Post-Election Coping Mechanism #1

Tuesday was plain awful. I think we can all agree on that. In light of the hellfire that is the election results, I’ve found myself really craving community and companionship. I live with Kowalski (my beloved asshole cat) but no other humans, and that can get lonely. Over the year and a half I’ve lived in this area, I’ve gotten really involved in my UU church, my church choir, and swing dancing. I do a lot of group activities that are good for my extroverted heart, but I don’t spend much one on one time with friends. 

So I decided to change that. There’s a woman in my church & choir who I think is just the bee’s knees. She’s the mom to two friends of mine who just left for college, but I didn’t ever spend time at their house so she isn’t relegated to “my friends’ mom” in my head. Yesterday, I texted her to ask her to lunch tomorrow. 

I’ve never been so nervous. 

But! In a miracle of miracles, she said yes! She even invited me to her house instead of going out. I’m really excited but it’s scary, too. I have a hard time trusting that people want to be my friend, or that I have anything to offer as a friend. I’m almost in tears just thinking about it because I am so nervous

Part of that is the anxiety of turning a situational friendship (i.e., a friend I see at church and choir) into a more general friendship. And part of it is that I’m not really used to intergenerational friendships. I’ve been friends with professors but that was still within the context of school. I feel like a kid, like an eager student trying to be the teacher’s pet. It’s hard to figure out how to come to this on equal footing. I feel like a kid, but I don’t want her to see me as a kid. You know?

Regardless, I’m plunging in headfirst tomorrow at noon. Wish me luck ❤

today’s song: i don’t need anything but you // annie (1999) soundtrack

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The Pope’s Daughter

Happy November! Today is the first day of National Novel Writing Month (hereafter referred to as NaNo) and I am so excited. I did NaNo successfully for 7 straight years but the last two, I’ve gotten a day or two in before collapsing under the weight of depression and other obligations. The first year I “failed” was especially tough because I hate breaking my duck. But I survived, as one does.

This year, I have a gentler goal and a little more time and energy. I’m cowriting with my best friend L (which technically makes me a NaNo rebel) and our novel is about a lesbian lady who’s getting married to her partner… in the Vatican. Officiated by her biological father, the Pope. It’s fun! 🙂

L and I have tried to write together before, but never with much success, although we’ve plotted a handful of other ridiculous stories. I’m feeling good about this year, but I also know that I have nothing to worry about if we don’t make it. Our friendship will not be in jeopardy. I actually cannot imagine anything that would put our friendship in jeopardy, barring unrealistic changes in personality.

After all, when we were freshmen in college, I wrote her an extremely embarrassing letter confessing my romantic feelings for her and hid it in her bag just before she left for spring break. And even though she absolutely did not return my feelings (especially since, you know, she identified as straight at the time, which should have been a clue to me), our friendship didn’t falter. She’s basically my platonic life partner. I text her more than anyone, even my gentleman caller. We are best friends the likes of Mallory Ortberg and Nicole Cliffe. And we are going to write a kickass novel this month.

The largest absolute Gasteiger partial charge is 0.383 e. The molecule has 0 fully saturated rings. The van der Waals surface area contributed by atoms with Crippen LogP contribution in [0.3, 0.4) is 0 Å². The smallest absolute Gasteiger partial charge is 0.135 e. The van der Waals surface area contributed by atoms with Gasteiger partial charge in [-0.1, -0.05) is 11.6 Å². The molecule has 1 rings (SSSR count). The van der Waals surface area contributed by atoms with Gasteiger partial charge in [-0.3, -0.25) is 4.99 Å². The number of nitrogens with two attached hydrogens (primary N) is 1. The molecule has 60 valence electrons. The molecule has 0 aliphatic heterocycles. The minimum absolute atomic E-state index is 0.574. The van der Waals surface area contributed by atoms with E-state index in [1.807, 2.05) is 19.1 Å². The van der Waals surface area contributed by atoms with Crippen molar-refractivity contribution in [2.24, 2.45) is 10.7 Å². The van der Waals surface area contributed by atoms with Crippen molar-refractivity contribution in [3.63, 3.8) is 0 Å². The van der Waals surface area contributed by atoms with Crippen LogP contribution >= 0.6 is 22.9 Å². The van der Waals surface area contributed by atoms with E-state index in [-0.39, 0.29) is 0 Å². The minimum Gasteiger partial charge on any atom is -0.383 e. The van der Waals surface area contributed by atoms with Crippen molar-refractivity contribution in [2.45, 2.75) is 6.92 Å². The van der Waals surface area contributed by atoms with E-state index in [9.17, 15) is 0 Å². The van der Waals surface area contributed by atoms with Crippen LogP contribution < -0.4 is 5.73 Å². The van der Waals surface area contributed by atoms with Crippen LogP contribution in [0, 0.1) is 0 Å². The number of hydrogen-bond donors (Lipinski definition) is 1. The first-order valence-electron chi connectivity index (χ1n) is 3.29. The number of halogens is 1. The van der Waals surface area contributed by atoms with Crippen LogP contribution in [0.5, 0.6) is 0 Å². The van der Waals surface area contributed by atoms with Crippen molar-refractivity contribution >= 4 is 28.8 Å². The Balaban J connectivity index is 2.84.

If you’re joining us in NaNo, good luck to you!

today’s song: silver lining // cheryl wheeler

Dried Beans

Art is hard. I know that exercising my creative bones* is good for my mental health — and God knows my mental health hasn’t been in tip-top shape recently — but it’s tough. I’ve had a string of really challenging weeks, and the apathy/inability-to-complete-tasks symptom of my depression is hogging the spotlight. I’m tired. I’m lonely. And my soul is drained.

Enter art. Visual art, especially, ought to be helpful because it’s something to do with my hands. I suppose writing uses my hands too, but the imbalance in favor of brain-creativity is often too much for me to handle. But I’ve got a lot of baggage around making art; maybe you do, too. I can’t draw. My paintings look silly. My sister is the artistic one, not me. I don’t have good ideas. Hello, monster in my head. You’ve been practicing.

But I’m not just a tangled knot of excessive question marks and unnecessary exclamation points. I am also a teacher of small kidlets. We do art together daily: sometimes free time to draw and paint, sometimes scheduled projects. A mosaic of dried beans. A bat made from a toilet paper holder. A superhero in only primary colors. Et cetera. They’re silly. They’re fun. They’re exercises in texture or color or fine motor skills. 

And for me, they’re safe. 

I can be creative without panicking at the infinity of options. I can create something without ever needing to step off the path of the instructions. (In this, the exercise of metaphorically coloring outside the lines, my kidlets surpass me every time. But such is childhood.) 

My favorite project we ever did was the bean mosaics. Square inch by square inch, I covered my cardstock with liquid glue and dried beans, each pressed up tight against its neighbor. The goal was completion, to fill the page. The result, unexpectedly, was a piece of art that is not only visually pleasant (and appropriately autumnal), but also a satisfying sensory experience when I need to get out of my head. I run my hands over the dried beans, and it feels good, and that’s really all that matters. 


*yes, yes, you don’t exercise bones, let it go

today’s song: hammer and nail // the indigo girls